In search of buttonhole twist

I nearly fell at the final hurdle with Vogue 1073. The hem is finished in a really unusual way that calls for ‘buttonhole twist’ thread. I’ve heard of this stuff as fairly thick, shiny thread used to make hand-worked buttonholes but never seen it in a shop. A quick internet search didn’t turn it up in any online shops in the UK.

What you use the buttonhole twist for is attaching a plaited braid to hang from the bottom of the dress hem, using a hand-sewing stitch that resembles a series of french knots. The braid is made out of the same fabric as the dress. The stitches attaching the braid clearly show on the pattern envelope photo, although I don’t think they’re very visible in this electronic version.

I was thinking of buying some embroidery floss and trying to use a single strand of that, but then I remembered I had this DMC Special Dentelles 80 thread left over from when I used to do lacemaking. It’s thick and slightly glossy thread with very little elasticity. It seemed to work OK for attaching the braid, although I think it may be slightly thicker than whatever Vogue used.

Amazingly there are no bloodstains on the hem, despite my having rammed a needle into my finger while sewing the braid on. I am not good at hand sewing. This whole project has been pretty hard on the fingers.

You can see the funny little knots attaching the braid in this picture. The braid is definitely meant to be attached below the hem rather than on top of it according to Vogue’s diagrams.

So that’s the dress done at long last! I haven’t got pictures of it yet because the nights here are drawing in so fast there’s now no daylight left by the time I get home from work. Hopefully I’ll get some at the weekend.

Alien flower power

Here’s the final incarnation of the alien flowers fabric.

This is a vintage Simplicity pattern, number 5349. I’ve made it before in a black and white print and was surprised by how much wear it gets. Despite looking a bit dressy it’s really comfortable, so I find myself reaching for it on any reasonably warm day. Although not with these shoes! A pair of Converse are more likely in real life. The dress is backless so you do need a hoodie or a cardigan over the top most of the time too.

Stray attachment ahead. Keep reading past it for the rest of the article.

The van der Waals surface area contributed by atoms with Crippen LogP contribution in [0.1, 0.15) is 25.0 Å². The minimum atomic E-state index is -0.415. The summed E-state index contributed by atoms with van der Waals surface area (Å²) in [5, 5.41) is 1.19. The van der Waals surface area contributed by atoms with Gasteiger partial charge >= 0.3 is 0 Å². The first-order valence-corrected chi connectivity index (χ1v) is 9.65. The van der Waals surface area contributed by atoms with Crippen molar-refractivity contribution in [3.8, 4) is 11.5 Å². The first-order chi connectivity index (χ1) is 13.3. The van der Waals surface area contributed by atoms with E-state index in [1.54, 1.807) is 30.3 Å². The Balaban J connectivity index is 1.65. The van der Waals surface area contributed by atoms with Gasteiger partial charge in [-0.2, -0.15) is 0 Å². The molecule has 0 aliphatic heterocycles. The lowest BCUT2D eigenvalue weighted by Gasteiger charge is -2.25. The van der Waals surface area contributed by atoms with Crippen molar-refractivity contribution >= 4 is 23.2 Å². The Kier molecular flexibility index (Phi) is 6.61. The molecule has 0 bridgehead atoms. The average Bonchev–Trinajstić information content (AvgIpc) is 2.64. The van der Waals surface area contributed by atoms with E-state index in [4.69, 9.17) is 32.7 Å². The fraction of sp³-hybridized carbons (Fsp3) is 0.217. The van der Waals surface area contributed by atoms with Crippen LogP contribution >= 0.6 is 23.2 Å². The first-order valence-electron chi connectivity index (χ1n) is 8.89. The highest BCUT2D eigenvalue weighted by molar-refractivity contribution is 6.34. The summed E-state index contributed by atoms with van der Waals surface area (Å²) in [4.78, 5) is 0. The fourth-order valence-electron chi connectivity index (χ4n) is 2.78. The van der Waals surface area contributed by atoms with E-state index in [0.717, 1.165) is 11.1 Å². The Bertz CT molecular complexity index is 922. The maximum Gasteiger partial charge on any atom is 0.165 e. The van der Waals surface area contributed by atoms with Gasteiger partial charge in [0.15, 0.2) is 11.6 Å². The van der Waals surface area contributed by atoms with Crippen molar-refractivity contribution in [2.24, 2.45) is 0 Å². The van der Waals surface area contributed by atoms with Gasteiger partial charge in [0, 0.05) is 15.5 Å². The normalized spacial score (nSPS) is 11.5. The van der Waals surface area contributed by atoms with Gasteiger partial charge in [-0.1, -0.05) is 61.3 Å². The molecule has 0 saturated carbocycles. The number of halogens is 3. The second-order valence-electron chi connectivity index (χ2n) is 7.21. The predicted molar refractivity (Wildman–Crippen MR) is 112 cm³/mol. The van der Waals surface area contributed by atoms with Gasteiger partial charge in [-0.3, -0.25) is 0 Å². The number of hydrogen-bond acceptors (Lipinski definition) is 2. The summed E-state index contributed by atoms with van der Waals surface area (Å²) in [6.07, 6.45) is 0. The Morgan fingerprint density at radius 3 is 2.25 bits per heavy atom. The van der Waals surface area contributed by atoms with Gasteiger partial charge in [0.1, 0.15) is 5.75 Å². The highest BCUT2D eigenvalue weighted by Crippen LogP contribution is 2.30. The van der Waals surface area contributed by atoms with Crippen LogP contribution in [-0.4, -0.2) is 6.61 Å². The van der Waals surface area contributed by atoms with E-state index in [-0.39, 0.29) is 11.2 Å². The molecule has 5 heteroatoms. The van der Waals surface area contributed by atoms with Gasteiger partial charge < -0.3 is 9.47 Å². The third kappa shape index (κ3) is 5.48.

I tweaked the fit a bit on this version, but the main change from the original was that I faced the hem so that it’s nice and heavy and hangs really well. I underlined the fabric too. It all needs to be quite close fitting and structured to hold everything in place without a bra! The fashion fabric has a bit of elastane which helps there.

Cutting out this floral was a pain in the neck. It is impossible to match the print on any of the seams in this pattern without screwing up the grainlines, but I’m pleased that I avoided any obvious horrors in the placement, and it isn’t twinned anywhere other than a little bit at the back:

But my next project is definitely going to be a solid!

Rolled hems

What is the trick to making tidy rolled hems? I’ve just made Vogue 1240, a confection of flappy chiffon layers, and consequently have spent quite a bit of time struggling with this lately.

Vogue 1240 pattern photo

Vogue 1240 envelope

The pattern instructions assume that you don’t have a rolled hem foot for your machine and have you stitch close to the edge, turn at the stitching line, press, and then turn, press, and stitch again. This would probably work fine on any fabric that will take a crease, but my fabric’s an unpressable mystery synthetic. I tried but the folds sprung open every time I let go of them. I did make one hem on the actual dress with this method but it wasn’t a pretty one.

After that I resorted to the rolled hem foot and read about twenty internet tutorials on how to make a perfect rolled hem. About the best piece of advice I found (and now I’ve lost the link) was to hold the fabric edge vertically in front of the foot and let the hem do the rolling as much as possible, but even that didn’t always work for me. I found that on straight lines, if I trimmed the hem beforehand so that the edge of the fabric was perfectly straight with no fraying at all, I could get quite a good result. I know this one doesn’t look straight in the photo but it is in real life.

But any curves in the hem or wonkiness in the cutting rapidly caused problems. I’ve sewed over this bit twice in the hope it will stay put.

I think the difficulty I have is in feeding the right width of fabric into the rolled hem foot in the first place. If the width is too narrow the hem doesn’t roll and if it’s too wide you get a fraying edge sticking out from underneath it. I am starting to wonder if the answer isn’t to mark the correct width on the fabric so that I have something to aim for when sewing. Thoughts? I am determined to crack this!